Category Archives: I’m Crafty

Valentine to My Own Dear Heart

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Coyote Sue told me about the contest.

A local coffee shop was holding an art contest with the theme “Sacred Heart” just in time for Valentine’s Day.

Oh yeah, I thought. I can collage it up to that theme.

I grew up Catholic, so I was familiar with the imagery of Jesus and his Sacred Heart, but if you’re not, here’s a picture from Two Heart Design (http://www.twoheartsdesign.com):

Wikipedia (https://en.wikipedia.org/wiki/Sacred_Heart) says,

The Sacred Heart is often depicted in Christian art as a flaming heart[3] shining with divine light, pierced by the lance-wound, encircled by the crown of thorns, surmounted by a cross, and bleeding. Sometimes the image is shown shining within the bosom of Christ with his wounded hands pointing at the heart. The wounds and crown of thorns allude to the manner of Jesus’ death, while the fire represents the transformative power of divine love.

Somehow the teachers at my weekly Catechism classes failed to teach me what the Sacred Heart was all about, and I had to turn to Wikipedia again. The aforementioned article says,

The devotion to the Sacred Heart (also known as the Most Sacred Heart of Jesus, Sacratissimi Cordis Iesu in Latin) is one of the most widely practiced and well-known Roman Catholic devotions, taking Jesus Christ’s physical heart as the representation of His divine love for humanity.

This devotion is predominantly used in the Roman Catholic Church and among some high-churchAnglicans and Lutherans. The devotion is especially concerned with what the Church deems to be the love and compassion of the heart of Christ towards humanity, and its long suffering. The origin of this devotion in its modern form is derived from a Roman Catholic nun from France, Saint Margaret Mary Alacoque, who said she learned the devotion from Jesus during a series of apparitions to her between 1673 and 1675,[1] and later, in the 19th century, from the mystical revelations of another Roman Catholic nun in Portugal, Blessed Mary of the Divine Heart, a religious of the Good Shepherd, who requested, in the name of Christ that Pope Leo XIII consecrate the entire world to the Sacred Heart of Jesus. Predecessors to the modern devotion arose unmistakably in the Middle Ages in various facets of Catholic mysticism.[2]

I only had a vague idea of what I wanted to do when I started the project. I knew I wanted to make a collage, and I knew I wanted to profess the sacredness of my heart. As interesting as a heart pierced by a lance wound and surrounded by a crown of thorns may be, I decided not to go the Jesus route with my project. Yes, in the collage for the contest, I would make the sacred heart in question my own.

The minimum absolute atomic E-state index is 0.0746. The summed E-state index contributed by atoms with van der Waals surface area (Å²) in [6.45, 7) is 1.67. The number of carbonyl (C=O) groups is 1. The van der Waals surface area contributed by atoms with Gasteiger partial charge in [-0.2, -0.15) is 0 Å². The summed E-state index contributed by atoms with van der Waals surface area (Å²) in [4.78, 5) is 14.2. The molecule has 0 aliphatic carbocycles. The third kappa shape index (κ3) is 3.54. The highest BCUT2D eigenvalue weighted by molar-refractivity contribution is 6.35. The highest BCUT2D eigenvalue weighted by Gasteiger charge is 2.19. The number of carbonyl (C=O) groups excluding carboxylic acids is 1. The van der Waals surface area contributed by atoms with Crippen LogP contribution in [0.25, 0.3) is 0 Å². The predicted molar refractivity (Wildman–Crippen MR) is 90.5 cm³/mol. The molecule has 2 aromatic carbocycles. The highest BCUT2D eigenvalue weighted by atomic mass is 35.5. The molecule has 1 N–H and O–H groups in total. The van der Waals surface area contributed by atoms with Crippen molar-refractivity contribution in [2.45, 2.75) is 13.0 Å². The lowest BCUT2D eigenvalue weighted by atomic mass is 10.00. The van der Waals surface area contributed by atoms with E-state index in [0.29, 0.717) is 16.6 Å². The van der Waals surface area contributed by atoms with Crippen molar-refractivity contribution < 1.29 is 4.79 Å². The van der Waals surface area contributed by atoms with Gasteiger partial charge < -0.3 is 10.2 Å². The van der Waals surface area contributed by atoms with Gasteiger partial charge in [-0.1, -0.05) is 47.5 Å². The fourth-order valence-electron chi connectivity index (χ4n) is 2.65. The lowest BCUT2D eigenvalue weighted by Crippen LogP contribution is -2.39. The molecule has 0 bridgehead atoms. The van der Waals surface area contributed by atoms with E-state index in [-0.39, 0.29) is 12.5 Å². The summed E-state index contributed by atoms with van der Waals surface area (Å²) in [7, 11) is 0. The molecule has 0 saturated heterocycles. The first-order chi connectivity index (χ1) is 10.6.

Most of my collages are small, usually about 4″ x 6″, postcard size. The minimum size accepted for this contest was 8″ x 10″. OH! This was going to be a big one.

I started gathering materials at my favorite purveyor of inspiration, the thrift store.

I took this photos showing the original wall ornament after I painted about half the border with red fingernail polish.

At the thrift store, I found an inspirational plaque with the saying “Home is Where the Heart Is.” I liked it because the words were written on a piece of heavy cardboard that projected from the frame. I also bought half a bottle of red fingernail polish which I used to paint a copper colored border. Finally, I found a big red cardboard heart to use as the focal point of the project.

After painting the border, I started collaging the areas within and outside the border. I used mostly images I had on hand. I also collaged the big red cardboard heart. I went back and forth between those two parts of the project.

Royalty Free Images Anatomical Heart Vintage

This is the royalty free anatomical heart image I got from http://thegraphicsfairy.com/royalty-free-images-anatomical-heart-vintage/.

I wanted my sacred heart to be somewhat realistic, so I found a royalty free image of an anatomical heart from “a Vintage Circa 1884 Science Book” on http://thegraphicsfairy.com/royalty-free-images-anatomical-heart-vintage/. I used colored pencils to color the body of the heart red and the blood vessels a purply blue. Later, I used purple and red glass beads to accent the parts of the heart and the blood vessels.

My final touch on the anatomical heart was to add words of inspiration and aspiration next to the letters marking the different regions of the heart. For example, the letter H shows the part of my heart where “breathing with joy and ease” occurs. Part C of my heart is “joyous.” The letter I points to the area from where my compassion flows.

In addition to the images I cut from magazines and catalogs, I used real stones on my collage. I added turquoise (which is said to stimulate romantic love), rose quartz (the stone of unconditional love and infinite peace) and quartz crystals (a powerful healer and energy amplifier) I dug up in Arkansas. In the middle of the anatomical heart, I glued on a cubic zirconia a friend sent me last summer. The cubic zirconia and the self-stick “jewels” I bought at Wal-Mart give the whole project a bit of bling.

I pierced the representation of my heart with little skewers which once held tea bags from the shop sponsoring the contest. Those skewers sport little red hearts. I think the skewers evoke the piercing by the lance in the Sacred Heart of Jesus.

I attached  metal spirals which I painted with glittery nail polish, as well as a large red glass heart which had been crookedly glued to my dash. (I used three different kinds of glue to make this collage! Is that some kind of a record?)